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Kate Bush - The Dreaming CD (album) cover

THE DREAMING

Kate Bush

 

Prog Related

4.05 | 178 ratings

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Raff
Prog Reviewer
4 stars As Kate Bush has always been one of my favourite artists, the wait for her inclusion in the Archives has been quite long. Now she's here at last, and I can review all her back catalogue to my heart's delight while I wait to get hold of "Aerial".

"The Dreaming" is considered inferior to its follow-up, "Hounds of Love", by those people who find it way too adventurous for its own good. Multilayered vocals, all kinds of exotic instruments, eerie sound effects, lyrics dealing with intense, somewhat disturbing subject matters, .... It's probably Kate's most 'progressive' album in the true sense of the word, and as such not too everyone's taste. It can be be compared to Peter Gabriel's production of the same period, especially as concerns the liberal use of ethnic beats and the presence of topics such as the plight of indigenous populations. In both artists' '80s output the influence of 'new wave' is quite evident, but at the same time it is only one of the flavours added to an intensely personal mixture. There's very little filler on "The Dreaming", although the lighter-hearted "There Goes a Tenner" and "Suspended in Gaffa" are not on a par with the other tracks. Among the highlights I would mention the heavily percussive title-track, echoing with the voices and sounds of the Australian outback, and the hauntingly beautiful "Houdini", with plaintive violins in the background. However, the real gem here is the wonderful "Pull Out the Pin", with David Gilmour providing backing vocals to a tale from the Vietnam war told from the point of view of a Vietcong: "Just one thing in it, me or him/And I love life..." The lyrics are pure poetry, starkly reflecting the absurdity of war and bearing once again witness to Kate's deep insight into human nature.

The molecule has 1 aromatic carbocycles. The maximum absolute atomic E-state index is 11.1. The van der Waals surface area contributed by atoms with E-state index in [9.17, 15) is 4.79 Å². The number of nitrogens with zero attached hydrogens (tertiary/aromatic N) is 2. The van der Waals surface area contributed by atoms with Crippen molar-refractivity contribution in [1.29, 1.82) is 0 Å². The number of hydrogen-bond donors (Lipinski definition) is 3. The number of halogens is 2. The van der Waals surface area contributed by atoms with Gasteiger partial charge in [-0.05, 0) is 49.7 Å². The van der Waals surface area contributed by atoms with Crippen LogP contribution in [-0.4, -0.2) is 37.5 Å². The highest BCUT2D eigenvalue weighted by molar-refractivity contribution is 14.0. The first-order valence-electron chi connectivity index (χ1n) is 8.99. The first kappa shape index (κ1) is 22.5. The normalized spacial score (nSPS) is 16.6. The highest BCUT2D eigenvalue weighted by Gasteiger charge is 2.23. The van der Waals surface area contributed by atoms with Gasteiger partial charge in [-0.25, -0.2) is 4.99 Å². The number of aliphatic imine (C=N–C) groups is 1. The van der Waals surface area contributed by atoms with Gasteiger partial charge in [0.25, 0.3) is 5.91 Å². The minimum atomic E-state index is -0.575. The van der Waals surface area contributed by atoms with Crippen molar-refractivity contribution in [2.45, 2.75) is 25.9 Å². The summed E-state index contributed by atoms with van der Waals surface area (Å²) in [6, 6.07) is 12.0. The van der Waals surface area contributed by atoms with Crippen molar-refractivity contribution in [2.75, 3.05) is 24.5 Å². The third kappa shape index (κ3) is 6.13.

"The Dreaming" is arguably not as easy to get into as either its predecessor, "Never For Ever", or the highly praised "Hounds of Love", as it is admittedly less melodic and its lyrics can be downright impenetrable at times. However, neither of these factors stop it from being an excellent album. Four and a half stars, perhaps?

Raff | 4/5 |

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